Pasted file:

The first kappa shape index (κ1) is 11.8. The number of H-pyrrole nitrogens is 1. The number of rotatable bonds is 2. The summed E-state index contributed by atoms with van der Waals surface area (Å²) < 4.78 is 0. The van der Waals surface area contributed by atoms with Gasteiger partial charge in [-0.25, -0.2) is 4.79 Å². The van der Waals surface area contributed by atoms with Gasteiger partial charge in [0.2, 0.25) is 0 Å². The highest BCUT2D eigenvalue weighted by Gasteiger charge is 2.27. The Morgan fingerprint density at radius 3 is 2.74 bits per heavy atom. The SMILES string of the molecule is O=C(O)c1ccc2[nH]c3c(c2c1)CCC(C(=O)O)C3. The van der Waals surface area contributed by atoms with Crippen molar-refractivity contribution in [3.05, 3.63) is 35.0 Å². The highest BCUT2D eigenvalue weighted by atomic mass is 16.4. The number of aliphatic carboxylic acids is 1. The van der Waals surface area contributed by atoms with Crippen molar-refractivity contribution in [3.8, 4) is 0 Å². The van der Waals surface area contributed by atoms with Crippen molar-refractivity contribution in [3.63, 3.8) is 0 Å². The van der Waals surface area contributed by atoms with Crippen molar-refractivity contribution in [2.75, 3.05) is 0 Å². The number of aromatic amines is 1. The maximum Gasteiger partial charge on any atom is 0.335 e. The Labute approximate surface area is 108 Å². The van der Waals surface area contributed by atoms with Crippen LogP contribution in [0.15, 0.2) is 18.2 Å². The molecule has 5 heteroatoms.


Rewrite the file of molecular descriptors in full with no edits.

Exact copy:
The first kappa shape index (κ1) is 11.8. The number of H-pyrrole nitrogens is 1. The number of rotatable bonds is 2. The summed E-state index contributed by atoms with van der Waals surface area (Å²) < 4.78 is 0. The van der Waals surface area contributed by atoms with Gasteiger partial charge in [-0.25, -0.2) is 4.79 Å². The van der Waals surface area contributed by atoms with Gasteiger partial charge in [0.2, 0.25) is 0 Å². The highest BCUT2D eigenvalue weighted by Gasteiger charge is 2.27. The Morgan fingerprint density at radius 3 is 2.74 bits per heavy atom. The SMILES string of the molecule is O=C(O)c1ccc2[nH]c3c(c2c1)CCC(C(=O)O)C3. The van der Waals surface area contributed by atoms with Crippen molar-refractivity contribution in [3.05, 3.63) is 35.0 Å². The highest BCUT2D eigenvalue weighted by atomic mass is 16.4. The number of aliphatic carboxylic acids is 1. The van der Waals surface area contributed by atoms with Crippen molar-refractivity contribution in [3.8, 4) is 0 Å². The van der Waals surface area contributed by atoms with Crippen molar-refractivity contribution in [3.63, 3.8) is 0 Å². The van der Waals surface area contributed by atoms with Crippen molar-refractivity contribution in [2.75, 3.05) is 0 Å². The number of aromatic amines is 1. The maximum Gasteiger partial charge on any atom is 0.335 e. The Labute approximate surface area is 108 Å². The van der Waals surface area contributed by atoms with Crippen LogP contribution in [0.15, 0.2) is 18.2 Å². The molecule has 5 heteroatoms.